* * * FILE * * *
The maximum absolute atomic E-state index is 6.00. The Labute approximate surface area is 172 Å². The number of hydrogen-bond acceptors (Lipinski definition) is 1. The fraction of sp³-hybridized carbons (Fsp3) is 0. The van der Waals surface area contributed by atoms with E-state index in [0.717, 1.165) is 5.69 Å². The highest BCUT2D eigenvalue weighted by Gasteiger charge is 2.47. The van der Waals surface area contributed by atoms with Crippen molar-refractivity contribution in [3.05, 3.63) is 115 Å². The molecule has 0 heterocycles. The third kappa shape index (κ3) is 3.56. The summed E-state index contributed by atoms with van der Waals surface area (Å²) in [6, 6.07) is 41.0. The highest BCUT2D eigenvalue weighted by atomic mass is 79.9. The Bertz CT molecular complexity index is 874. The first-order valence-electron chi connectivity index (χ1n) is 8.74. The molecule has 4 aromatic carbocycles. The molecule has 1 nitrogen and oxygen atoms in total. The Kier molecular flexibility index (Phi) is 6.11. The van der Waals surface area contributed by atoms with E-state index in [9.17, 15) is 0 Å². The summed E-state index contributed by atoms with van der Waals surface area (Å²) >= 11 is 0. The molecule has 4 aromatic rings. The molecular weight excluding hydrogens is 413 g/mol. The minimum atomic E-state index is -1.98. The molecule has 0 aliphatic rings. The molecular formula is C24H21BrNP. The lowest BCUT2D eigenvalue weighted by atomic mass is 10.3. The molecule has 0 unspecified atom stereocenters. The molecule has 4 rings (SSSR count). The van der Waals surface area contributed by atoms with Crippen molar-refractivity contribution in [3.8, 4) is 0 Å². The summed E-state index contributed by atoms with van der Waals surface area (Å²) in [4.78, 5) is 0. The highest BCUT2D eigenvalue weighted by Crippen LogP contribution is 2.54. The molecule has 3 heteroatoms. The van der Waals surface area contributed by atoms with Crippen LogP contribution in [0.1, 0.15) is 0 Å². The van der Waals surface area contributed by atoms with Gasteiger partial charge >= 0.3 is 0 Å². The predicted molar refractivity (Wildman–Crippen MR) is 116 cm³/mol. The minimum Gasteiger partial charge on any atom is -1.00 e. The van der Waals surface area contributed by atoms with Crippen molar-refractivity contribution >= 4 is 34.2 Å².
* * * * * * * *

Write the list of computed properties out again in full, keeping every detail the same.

The maximum absolute atomic E-state index is 6.00. The Labute approximate surface area is 172 Å². The number of hydrogen-bond acceptors (Lipinski definition) is 1. The fraction of sp³-hybridized carbons (Fsp3) is 0. The van der Waals surface area contributed by atoms with E-state index in [0.717, 1.165) is 5.69 Å². The highest BCUT2D eigenvalue weighted by Gasteiger charge is 2.47. The van der Waals surface area contributed by atoms with Crippen molar-refractivity contribution in [3.05, 3.63) is 115 Å². The molecule has 0 heterocycles. The third kappa shape index (κ3) is 3.56. The summed E-state index contributed by atoms with van der Waals surface area (Å²) in [6, 6.07) is 41.0. The highest BCUT2D eigenvalue weighted by atomic mass is 79.9. The Bertz CT molecular complexity index is 874. The first-order valence-electron chi connectivity index (χ1n) is 8.74. The molecule has 4 aromatic carbocycles. The molecule has 1 nitrogen and oxygen atoms in total. The Kier molecular flexibility index (Phi) is 6.11. The van der Waals surface area contributed by atoms with E-state index in [9.17, 15) is 0 Å². The summed E-state index contributed by atoms with van der Waals surface area (Å²) >= 11 is 0. The molecule has 4 aromatic rings. The molecular weight excluding hydrogens is 413 g/mol. The minimum atomic E-state index is -1.98. The molecule has 0 aliphatic rings. The molecular formula is C24H21BrNP. The lowest BCUT2D eigenvalue weighted by atomic mass is 10.3. The molecule has 0 unspecified atom stereocenters. The molecule has 4 rings (SSSR count). The van der Waals surface area contributed by atoms with Crippen molar-refractivity contribution in [3.8, 4) is 0 Å². The summed E-state index contributed by atoms with van der Waals surface area (Å²) in [4.78, 5) is 0. The highest BCUT2D eigenvalue weighted by Crippen LogP contribution is 2.54. The molecule has 3 heteroatoms. The van der Waals surface area contributed by atoms with Crippen LogP contribution in [0.1, 0.15) is 0 Å². The van der Waals surface area contributed by atoms with Gasteiger partial charge >= 0.3 is 0 Å². The predicted molar refractivity (Wildman–Crippen MR) is 116 cm³/mol. The minimum Gasteiger partial charge on any atom is -1.00 e. The van der Waals surface area contributed by atoms with Crippen molar-refractivity contribution >= 4 is 34.2 Å².